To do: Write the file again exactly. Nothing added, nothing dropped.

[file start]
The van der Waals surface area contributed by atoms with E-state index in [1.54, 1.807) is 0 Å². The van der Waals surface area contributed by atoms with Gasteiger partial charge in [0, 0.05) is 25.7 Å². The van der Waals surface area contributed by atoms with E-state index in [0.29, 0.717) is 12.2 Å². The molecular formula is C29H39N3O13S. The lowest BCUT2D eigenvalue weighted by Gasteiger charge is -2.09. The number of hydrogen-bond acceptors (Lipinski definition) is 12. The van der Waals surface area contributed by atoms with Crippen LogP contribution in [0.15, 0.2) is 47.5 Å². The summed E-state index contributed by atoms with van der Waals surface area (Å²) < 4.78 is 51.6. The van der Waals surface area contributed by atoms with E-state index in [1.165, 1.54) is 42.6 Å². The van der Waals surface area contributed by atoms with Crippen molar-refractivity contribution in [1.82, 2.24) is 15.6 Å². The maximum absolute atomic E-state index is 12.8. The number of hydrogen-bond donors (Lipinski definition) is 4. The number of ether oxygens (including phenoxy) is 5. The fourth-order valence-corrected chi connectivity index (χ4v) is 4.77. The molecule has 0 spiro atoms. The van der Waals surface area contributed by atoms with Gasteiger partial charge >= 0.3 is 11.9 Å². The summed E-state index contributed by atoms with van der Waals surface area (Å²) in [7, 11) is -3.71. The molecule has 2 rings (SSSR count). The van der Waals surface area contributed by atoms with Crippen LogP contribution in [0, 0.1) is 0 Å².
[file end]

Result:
The van der Waals surface area contributed by atoms with E-state index in [1.54, 1.807) is 0 Å². The van der Waals surface area contributed by atoms with Gasteiger partial charge in [0, 0.05) is 25.7 Å². The van der Waals surface area contributed by atoms with E-state index in [0.29, 0.717) is 12.2 Å². The molecular formula is C29H39N3O13S. The lowest BCUT2D eigenvalue weighted by Gasteiger charge is -2.09. The number of hydrogen-bond acceptors (Lipinski definition) is 12. The van der Waals surface area contributed by atoms with Crippen LogP contribution in [0.15, 0.2) is 47.5 Å². The summed E-state index contributed by atoms with van der Waals surface area (Å²) < 4.78 is 51.6. The van der Waals surface area contributed by atoms with E-state index in [1.165, 1.54) is 42.6 Å². The van der Waals surface area contributed by atoms with Crippen molar-refractivity contribution in [1.82, 2.24) is 15.6 Å². The maximum absolute atomic E-state index is 12.8. The number of hydrogen-bond donors (Lipinski definition) is 4. The number of ether oxygens (including phenoxy) is 5. The fourth-order valence-corrected chi connectivity index (χ4v) is 4.77. The molecule has 0 spiro atoms. The van der Waals surface area contributed by atoms with Gasteiger partial charge >= 0.3 is 11.9 Å². The summed E-state index contributed by atoms with van der Waals surface area (Å²) in [7, 11) is -3.71. The molecule has 2 rings (SSSR count). The van der Waals surface area contributed by atoms with Crippen LogP contribution in [0, 0.1) is 0 Å².